Happy crafting!

5 Home Made Liquid Fertilisers Your Plants Will Love 

5 Home Made Liquid Fertilisers Your Plants Will Love 

As spring gets going, your vegetables will amp up their growth. A dose of liquid fertiliser can do wonders to ensure healthy growth. Unlike granular fertilisers, liquid fertilisers get the nutrients to your plants quickly, so you can feed them when they need it most.

When using a solid fertiliser in the garden it can be easy to add too much, which in turn can be detrimental to your plants. Too much nitrogen added to beetroot, for example, will lead to big green tops and not much root.  A liquid fertiliser, on the other hand, makes it easy to give plants the boost they need, in a controlled dose.

You don’t have to spend money to get a nutrient-packed drink for your vegetables, I bet you have what you need at home for at least one of these recipes below.

5 Liquid Fertilisers your plants will love

Manure tea, compost tea, seaweed tea… if you add the word tea at the end it almost sounds appealing….

Manure Tea

An excellent source of nitrogen. You’ll need 1 part well-aged manure and 5 parts, a large bucket (with a lid) and a sack/pillowcase.

Chicken, horse, sheep, it doesn’t really matter what manure you use for this tea as long as it is well-aged. Shovel the manure into the sack or pillow case and place in the bucket. Top with water and cover (it’s like a giant tea bag!) Let it sit for 1-2 weeks. When you’re ready to use it, dilute it to the ratio of 1:16.

You can empty the manure filled sack into your compost afterwards.

Garlic fattens up during September and October. A liquid fertiliser high in nitrogen, such as manure tea will ensure nice fat bulbs.
Compost Tea

Same ratio as above, 1 parts organic matter to 5 parts water. This time you’ll be using some homemade compost instead of manure.

Homemade compost is known as black gold in the gardening world and compost tea is the golden liquid!

In a bucket, shovel 1 part homemade compost and top with 5 parts water. Stir and let it sit for 4 days. When ready to use, strain it through some sort of cloth (e.g an old t-shirt).  Use it immediately and dilute to the ratio of 1:10.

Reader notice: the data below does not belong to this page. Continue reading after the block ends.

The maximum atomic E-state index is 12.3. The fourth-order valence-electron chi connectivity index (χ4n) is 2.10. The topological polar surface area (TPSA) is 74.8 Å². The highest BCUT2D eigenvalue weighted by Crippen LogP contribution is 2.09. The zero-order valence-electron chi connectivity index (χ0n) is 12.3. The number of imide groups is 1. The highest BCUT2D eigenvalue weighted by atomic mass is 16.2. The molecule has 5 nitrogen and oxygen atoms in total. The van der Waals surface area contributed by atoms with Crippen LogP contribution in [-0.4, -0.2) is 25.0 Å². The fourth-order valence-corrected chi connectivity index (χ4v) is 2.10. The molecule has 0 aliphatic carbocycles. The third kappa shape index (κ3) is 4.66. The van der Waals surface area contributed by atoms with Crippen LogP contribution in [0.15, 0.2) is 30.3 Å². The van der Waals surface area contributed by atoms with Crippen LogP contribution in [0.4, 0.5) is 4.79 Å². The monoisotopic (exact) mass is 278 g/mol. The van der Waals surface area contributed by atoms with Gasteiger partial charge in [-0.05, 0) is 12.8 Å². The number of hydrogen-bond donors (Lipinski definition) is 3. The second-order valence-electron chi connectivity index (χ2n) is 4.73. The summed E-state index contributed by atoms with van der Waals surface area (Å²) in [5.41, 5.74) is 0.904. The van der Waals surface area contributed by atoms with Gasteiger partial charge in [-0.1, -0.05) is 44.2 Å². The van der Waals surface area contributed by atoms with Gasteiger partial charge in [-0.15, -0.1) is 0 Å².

Hungry potatoes love a drink of compost tea.
Seaweed Liquid Fertiliser

Living in New Zealand means this one is an easy one to make- there’s nearly always a beach close by! Seaweed is packed full of goodies for your plants including potassium, nitrogen, phosphate and magnesium. It also helps combat transplant shock when moving plants and seedlings.

We are sticking with the 1/5 part ratio again. Scour your local beach for the seaweed, you won’t need a huge amount. Rinse the seaweed well first to remove excess salt, then place in bucket, cover with water and let it sit. The seaweed needs to decompose for this fertiliser so you can let it sit for about 8 weeks in a dark place, away from your house. This one can get a bit stinky! Dilute to a ratio of 1:2.

Banana Peel Liquid Fertiliser(s)

Banana peel is such a treat for plants, especially roses. They’re packed with potassium, phosphorus and calcium. You can make a banana peel fertiliser in a few different ways.

  1. Banana peel tea: Soak 2-3 banana peels in 600ml water for a few days, the minerals will leach into the water and you can use the water as it is for your plants, no need to dilute. Give the soaked peels to your worms or put in the compost
  2. Banana peel smoothie: Blitz your peels up with a cup of water to make a banana peel slurry! Pour this on the base of your roses, they’ll love you for it.
  3. Banana smoothie: Spoiled, old bananas can be blitzed up too into liquid and poured around your plants. Try it in your vegetable garden!
Weedy Tea

This has to be the easiest one to source and make!

You can use all sorts of weeds from around your garden for this, especially those with tap roots such as dock. comfrey, dandelions or wild fennel. The long tap roots means the plant can absorb more nutrients which are passed into the leaves. These leaves can be put in the weed tea and all the nutrients will leach out into the water, ready to be poured back into the garden!

Stick with the 1/5 ratio (1 part weeds, 5 parts water) and fill a bucket with all your sourced weeds. Cover with water and put a lid on it. Let it steep for about two weeks. Dilute it to a ratio of 1:10 and use it anywhere in the garden! Once the weeds have decomposed in the bucket, chuck them in your compost and start again.

Photo credit: Kris Coppieters from Flickr

Happy gardening!